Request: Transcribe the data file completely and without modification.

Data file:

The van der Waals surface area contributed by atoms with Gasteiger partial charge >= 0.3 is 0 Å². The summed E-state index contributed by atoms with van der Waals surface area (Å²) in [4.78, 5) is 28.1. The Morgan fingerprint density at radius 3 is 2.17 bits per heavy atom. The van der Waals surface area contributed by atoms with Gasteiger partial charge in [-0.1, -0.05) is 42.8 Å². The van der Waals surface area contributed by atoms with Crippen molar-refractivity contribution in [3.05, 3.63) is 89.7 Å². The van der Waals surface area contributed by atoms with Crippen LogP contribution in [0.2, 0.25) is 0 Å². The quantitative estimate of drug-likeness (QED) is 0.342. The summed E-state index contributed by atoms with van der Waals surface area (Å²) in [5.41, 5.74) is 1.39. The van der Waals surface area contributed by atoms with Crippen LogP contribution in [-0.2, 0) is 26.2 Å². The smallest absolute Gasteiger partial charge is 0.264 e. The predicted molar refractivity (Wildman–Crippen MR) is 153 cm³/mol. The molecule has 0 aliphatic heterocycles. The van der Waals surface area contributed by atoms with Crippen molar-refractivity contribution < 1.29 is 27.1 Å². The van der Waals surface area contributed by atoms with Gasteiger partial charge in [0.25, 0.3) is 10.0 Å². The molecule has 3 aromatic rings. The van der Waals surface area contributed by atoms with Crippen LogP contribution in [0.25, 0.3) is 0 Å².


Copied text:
The van der Waals surface area contributed by atoms with Gasteiger partial charge >= 0.3 is 0 Å². The summed E-state index contributed by atoms with van der Waals surface area (Å²) in [4.78, 5) is 28.1. The Morgan fingerprint density at radius 3 is 2.17 bits per heavy atom. The van der Waals surface area contributed by atoms with Gasteiger partial charge in [-0.1, -0.05) is 42.8 Å². The van der Waals surface area contributed by atoms with Crippen molar-refractivity contribution in [3.05, 3.63) is 89.7 Å². The van der Waals surface area contributed by atoms with Crippen LogP contribution in [0.2, 0.25) is 0 Å². The quantitative estimate of drug-likeness (QED) is 0.342. The summed E-state index contributed by atoms with van der Waals surface area (Å²) in [5.41, 5.74) is 1.39. The van der Waals surface area contributed by atoms with Crippen LogP contribution in [-0.2, 0) is 26.2 Å². The smallest absolute Gasteiger partial charge is 0.264 e. The predicted molar refractivity (Wildman–Crippen MR) is 153 cm³/mol. The molecule has 0 aliphatic heterocycles. The van der Waals surface area contributed by atoms with Crippen molar-refractivity contribution < 1.29 is 27.1 Å². The van der Waals surface area contributed by atoms with Gasteiger partial charge in [0.25, 0.3) is 10.0 Å². The molecule has 3 aromatic rings. The van der Waals surface area contributed by atoms with Crippen LogP contribution in [0.25, 0.3) is 0 Å².